The Daughters of the African Atlantic Fund Corporation is so glad that you are visiting our site.

During our second public year, Professor Mercy Amba Oduyoye was guest speaker for our AAR fundraising brunch. Dr. Oduyoye is founding director of the Talitha Qumi Center of Trinity Theological Seminary in Legon, Ghana and African woman theologian extraordinaire; Ambassador Suzan Johnson Cook, former U.S. emissary at-large for Religious Freedom and current Congressional candidate from New York’s 13th congressional district, and Dr. Peter Paris, Princeton Theological Seminary, professor emeritis, who held the Elmer G. Homrighausen Chair of Christian Social Ethics since 1985, and who recently vacated the post of Visiting Professor of Social Ethics at Boston University graciously led our appeal.

When The Daughters organized in 2013, it set before itself a broad agenda of connecting the academic community in which most of the founders were situated with the vision that women descended from Africa might live into a future of safety, creativity, freedom, and boldness without penalty. Deliberation over the organization’s name and settling on the importance of “African Atlantic” reflects our understanding that realities impacting the bodies and minds of Africa’s global daughters has everything to do with the intersection of gender, the invented category race, and the mercantile passages of people between the African continent and elsewhere, by way of the Atlantic Ocean.

Whether it is the never resolved kidnapping of school girls from Chibok town in Borno State, Nigeria; or the abusive handling of a teenager (Shakara) at Spring Valley High School in Columbia, South Carolina; or the tenure, promotion, and salary games in our various institutions; or verbally attacking the First Lady for mentioning “racial disparities”; or the reality of human trafficking and disproportionate representation of black girls in this tragedy, the reality is that intersecting issues impact the bodies and minds of Africa’s daughters.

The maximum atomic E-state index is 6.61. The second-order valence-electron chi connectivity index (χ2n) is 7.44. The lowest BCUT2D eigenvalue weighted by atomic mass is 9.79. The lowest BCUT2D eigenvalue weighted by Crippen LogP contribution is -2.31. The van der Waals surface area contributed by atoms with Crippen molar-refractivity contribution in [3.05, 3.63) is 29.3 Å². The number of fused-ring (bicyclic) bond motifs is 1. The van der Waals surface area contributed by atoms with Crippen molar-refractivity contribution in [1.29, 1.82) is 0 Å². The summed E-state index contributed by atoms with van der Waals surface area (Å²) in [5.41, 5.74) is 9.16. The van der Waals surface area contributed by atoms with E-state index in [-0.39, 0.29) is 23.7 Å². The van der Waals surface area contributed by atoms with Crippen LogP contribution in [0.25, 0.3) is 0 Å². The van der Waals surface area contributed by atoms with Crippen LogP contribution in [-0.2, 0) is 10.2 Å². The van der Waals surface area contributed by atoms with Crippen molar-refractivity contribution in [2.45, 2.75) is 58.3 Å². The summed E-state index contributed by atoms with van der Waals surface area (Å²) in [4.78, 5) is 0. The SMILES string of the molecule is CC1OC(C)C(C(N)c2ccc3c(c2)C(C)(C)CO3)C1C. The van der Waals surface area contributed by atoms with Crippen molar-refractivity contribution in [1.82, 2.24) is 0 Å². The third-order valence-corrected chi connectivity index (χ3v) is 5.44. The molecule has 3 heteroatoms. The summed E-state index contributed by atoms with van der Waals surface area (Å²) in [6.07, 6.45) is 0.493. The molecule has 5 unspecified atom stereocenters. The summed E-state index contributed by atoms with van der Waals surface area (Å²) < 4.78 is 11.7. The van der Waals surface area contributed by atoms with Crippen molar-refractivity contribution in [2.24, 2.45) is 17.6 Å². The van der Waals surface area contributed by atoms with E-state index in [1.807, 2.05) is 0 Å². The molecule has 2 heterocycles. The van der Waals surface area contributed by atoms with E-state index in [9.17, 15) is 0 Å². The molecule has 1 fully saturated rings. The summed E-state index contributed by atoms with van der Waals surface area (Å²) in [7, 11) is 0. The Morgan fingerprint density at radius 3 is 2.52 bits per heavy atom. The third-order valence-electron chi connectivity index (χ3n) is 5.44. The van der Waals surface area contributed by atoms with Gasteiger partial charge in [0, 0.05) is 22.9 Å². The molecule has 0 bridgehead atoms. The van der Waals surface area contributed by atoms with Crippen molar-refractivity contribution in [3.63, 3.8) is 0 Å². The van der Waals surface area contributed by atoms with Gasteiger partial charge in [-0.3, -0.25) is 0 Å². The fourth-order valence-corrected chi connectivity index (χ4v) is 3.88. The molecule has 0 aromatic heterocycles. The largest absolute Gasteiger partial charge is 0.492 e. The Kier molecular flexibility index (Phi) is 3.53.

At the same time, we are well aware of the awfully privileged position we hold as persons whose lived realities allow us to choose whether we will give our time and energy to creating and developing an organization such as this one. Our vision, while broad enough to include ourselves, arises from recognizing the discursive relationship of scholarship and learning to realities we sometimes write about, sometimes think about, and sometimes ignore.

We invite you to join The Daughters’ envisioning of partnerships that connect our critical and creative thinking to organizations providing micro-grants and micro-loans that enable self-sufficiency; scholarships that make acquiring an education a reality; relief support that makes leaving abusive homes possible; conferences that allow conversation and learning across our geographies. Thanks to the support of our growing community, this year (2016) The Daughters will award its first scholarships.

Thank you all for joining and supporting us. Welcome.